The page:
60 NASA Scientists are Trying to Build a Better Parachute

The Supreme Council of Parachute Experts wants to construct a parachute that can help a heavier craft land on Mars

NASA/JPL-Caltech/Lockheed Martin

It all started with an epic failure — a 100-foot test parachute that tilted, bucked and ripped before scientists’ eyes as NASA’s Low Density Supersonic Decelerator (LDSD), hurtling back towards earth at 2,500 miles per hour. But the space agency wasn’t about to let their plan to figure out how to decelerate a Mars-bound craft from superspace speeds die…so in 2014, they convened something they’re only half-jokingly calling the Supreme Council of Parachute Experts (SCOPE).

SCOPE is a 60-person team obsessed with building a better parachute. Though the agency admits it’s tough to find anyone who will admit to being a parachute expert, they were able to assemble a group of scientists and engineers willing to convene for regular meetings during which they watch old supersonic parachute test footage and the LDSD failure, then analyze up-to-date data and brainstorm ways to fix the issues.

The going hasn’t always been easy — or ego-boosting — for the agency. In a release, they report that some scientists “were somewhat appalled by the arbitrary nature” of the first LDSD test, with a seasoned engineer even declaring it “the worst parachute deployment he had ever seen.” Viewings of old footage revealed that the deployment issues that accompanied the 2014 LDSD test have been around for decades, and yielded two major recommendations.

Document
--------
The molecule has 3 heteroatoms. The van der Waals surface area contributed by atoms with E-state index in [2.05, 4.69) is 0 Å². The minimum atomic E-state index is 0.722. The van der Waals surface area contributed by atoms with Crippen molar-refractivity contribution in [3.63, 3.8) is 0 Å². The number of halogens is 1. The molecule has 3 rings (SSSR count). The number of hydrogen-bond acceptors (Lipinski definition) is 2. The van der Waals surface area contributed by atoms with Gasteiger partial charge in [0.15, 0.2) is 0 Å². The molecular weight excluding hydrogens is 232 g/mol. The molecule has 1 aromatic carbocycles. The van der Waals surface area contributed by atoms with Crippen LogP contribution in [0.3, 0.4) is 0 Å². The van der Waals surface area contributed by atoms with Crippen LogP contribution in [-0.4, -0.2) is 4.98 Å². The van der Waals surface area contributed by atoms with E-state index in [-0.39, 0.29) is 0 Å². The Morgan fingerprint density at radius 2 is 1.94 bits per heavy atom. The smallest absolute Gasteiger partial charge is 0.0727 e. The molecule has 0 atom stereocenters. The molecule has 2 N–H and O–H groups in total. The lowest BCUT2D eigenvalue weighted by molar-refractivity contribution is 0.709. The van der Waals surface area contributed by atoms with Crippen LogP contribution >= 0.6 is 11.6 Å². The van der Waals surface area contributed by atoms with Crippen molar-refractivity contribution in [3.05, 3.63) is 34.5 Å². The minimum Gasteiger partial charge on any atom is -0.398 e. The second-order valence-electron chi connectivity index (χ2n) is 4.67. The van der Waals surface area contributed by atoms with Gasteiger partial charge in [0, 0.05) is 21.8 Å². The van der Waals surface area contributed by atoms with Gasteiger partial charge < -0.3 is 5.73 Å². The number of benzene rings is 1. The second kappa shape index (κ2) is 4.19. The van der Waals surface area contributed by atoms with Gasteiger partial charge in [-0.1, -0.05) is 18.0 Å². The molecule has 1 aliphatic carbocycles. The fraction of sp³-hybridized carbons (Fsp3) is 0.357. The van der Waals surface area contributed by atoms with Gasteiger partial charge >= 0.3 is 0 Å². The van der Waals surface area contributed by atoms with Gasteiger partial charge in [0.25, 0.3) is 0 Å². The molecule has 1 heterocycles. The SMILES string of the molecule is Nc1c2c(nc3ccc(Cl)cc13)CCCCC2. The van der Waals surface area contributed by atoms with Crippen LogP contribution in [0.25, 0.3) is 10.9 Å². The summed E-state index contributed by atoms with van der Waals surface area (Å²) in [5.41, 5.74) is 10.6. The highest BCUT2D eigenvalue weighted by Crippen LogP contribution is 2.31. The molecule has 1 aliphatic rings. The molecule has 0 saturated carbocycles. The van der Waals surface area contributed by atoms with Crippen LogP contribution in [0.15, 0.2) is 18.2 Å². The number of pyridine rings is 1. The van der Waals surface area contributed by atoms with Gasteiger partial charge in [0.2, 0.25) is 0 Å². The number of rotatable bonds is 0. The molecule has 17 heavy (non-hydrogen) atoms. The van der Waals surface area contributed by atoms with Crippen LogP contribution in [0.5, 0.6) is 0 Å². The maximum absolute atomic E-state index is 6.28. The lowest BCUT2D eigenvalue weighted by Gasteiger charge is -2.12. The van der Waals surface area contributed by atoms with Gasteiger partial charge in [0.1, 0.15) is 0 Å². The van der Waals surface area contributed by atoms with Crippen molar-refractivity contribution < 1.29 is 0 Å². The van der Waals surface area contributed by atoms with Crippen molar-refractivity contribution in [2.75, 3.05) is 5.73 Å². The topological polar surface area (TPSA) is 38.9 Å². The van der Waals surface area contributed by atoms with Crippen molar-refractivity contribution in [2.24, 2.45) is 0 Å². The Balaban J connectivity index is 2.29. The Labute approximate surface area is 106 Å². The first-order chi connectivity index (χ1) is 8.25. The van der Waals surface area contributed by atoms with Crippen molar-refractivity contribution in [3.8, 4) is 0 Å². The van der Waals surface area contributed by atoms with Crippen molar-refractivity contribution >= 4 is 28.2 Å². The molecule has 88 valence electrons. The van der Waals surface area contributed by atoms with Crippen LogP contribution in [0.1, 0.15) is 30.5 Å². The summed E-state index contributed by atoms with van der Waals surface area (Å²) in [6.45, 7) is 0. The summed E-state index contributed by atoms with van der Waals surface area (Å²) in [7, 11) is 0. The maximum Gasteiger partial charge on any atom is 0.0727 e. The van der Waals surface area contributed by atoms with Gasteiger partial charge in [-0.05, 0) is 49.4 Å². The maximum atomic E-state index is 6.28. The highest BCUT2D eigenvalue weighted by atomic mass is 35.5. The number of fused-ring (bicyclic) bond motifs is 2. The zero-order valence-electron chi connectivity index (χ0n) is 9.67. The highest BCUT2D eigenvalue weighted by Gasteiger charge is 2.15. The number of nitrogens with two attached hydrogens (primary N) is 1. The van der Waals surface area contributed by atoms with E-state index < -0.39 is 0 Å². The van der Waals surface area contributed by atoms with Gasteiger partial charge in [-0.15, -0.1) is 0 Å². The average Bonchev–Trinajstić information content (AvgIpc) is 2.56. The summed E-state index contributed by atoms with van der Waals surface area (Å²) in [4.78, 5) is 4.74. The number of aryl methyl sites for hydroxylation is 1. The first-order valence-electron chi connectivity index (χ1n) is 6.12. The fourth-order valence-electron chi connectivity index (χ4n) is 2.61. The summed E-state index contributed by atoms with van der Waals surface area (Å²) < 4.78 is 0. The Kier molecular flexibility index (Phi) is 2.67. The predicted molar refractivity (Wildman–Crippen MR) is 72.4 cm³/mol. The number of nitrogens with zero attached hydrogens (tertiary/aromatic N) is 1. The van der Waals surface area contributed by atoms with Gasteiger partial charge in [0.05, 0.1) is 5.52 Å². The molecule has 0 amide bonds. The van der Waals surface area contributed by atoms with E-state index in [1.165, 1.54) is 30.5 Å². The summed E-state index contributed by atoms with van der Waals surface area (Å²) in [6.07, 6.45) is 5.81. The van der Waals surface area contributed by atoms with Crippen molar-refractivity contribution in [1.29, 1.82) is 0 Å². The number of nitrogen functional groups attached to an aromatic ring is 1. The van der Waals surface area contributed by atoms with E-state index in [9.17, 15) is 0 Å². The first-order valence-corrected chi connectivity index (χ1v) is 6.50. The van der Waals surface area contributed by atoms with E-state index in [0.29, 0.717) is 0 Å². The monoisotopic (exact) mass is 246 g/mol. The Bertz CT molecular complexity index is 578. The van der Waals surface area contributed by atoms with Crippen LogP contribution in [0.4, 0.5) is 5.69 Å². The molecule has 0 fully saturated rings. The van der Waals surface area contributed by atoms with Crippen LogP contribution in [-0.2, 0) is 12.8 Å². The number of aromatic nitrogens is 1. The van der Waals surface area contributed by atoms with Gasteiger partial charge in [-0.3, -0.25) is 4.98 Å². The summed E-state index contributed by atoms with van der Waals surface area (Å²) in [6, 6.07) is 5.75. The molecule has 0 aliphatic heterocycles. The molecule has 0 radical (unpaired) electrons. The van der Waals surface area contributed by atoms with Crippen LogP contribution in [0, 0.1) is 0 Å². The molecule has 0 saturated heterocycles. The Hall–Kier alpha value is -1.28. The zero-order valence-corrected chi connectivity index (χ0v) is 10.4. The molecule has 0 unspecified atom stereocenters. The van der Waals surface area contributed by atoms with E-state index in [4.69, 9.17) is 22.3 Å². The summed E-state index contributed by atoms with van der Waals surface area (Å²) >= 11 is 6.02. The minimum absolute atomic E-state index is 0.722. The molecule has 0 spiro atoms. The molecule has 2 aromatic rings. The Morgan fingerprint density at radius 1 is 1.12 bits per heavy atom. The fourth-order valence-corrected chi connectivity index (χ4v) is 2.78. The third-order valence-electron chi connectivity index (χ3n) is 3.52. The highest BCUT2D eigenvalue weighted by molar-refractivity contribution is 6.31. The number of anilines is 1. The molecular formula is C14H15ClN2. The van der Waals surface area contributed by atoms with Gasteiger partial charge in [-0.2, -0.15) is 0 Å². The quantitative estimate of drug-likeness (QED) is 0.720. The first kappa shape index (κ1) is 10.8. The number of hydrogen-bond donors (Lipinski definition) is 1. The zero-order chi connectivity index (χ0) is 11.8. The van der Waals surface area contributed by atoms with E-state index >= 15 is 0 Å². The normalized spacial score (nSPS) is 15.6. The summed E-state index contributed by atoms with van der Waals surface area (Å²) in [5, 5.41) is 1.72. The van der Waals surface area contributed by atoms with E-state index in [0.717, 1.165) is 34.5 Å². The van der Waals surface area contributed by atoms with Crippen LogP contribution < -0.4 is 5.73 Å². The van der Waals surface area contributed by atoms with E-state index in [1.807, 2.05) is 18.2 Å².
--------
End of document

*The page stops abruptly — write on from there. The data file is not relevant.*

Now, NASA is moving forward with the Council’s suggestions to make the next parachute deployment look as different as possible from the failed 2014 mission. And, just in case, make the new chutes as strong as possible. Their work could be paying off: they’ve been testing (and destroying) parachutes using rocket sleds that simulate the high speeds a parachute would encounter in space and using their findings to refine a new design.

On June 2, the next LDSD test will launch with a newly-designed parachute — and the crossed fingers of 60 parachute nerds with a dream. If it succeeds, the agency will be one step closer to achieving a way to decelerate and land heavier spacecraft on Mars.

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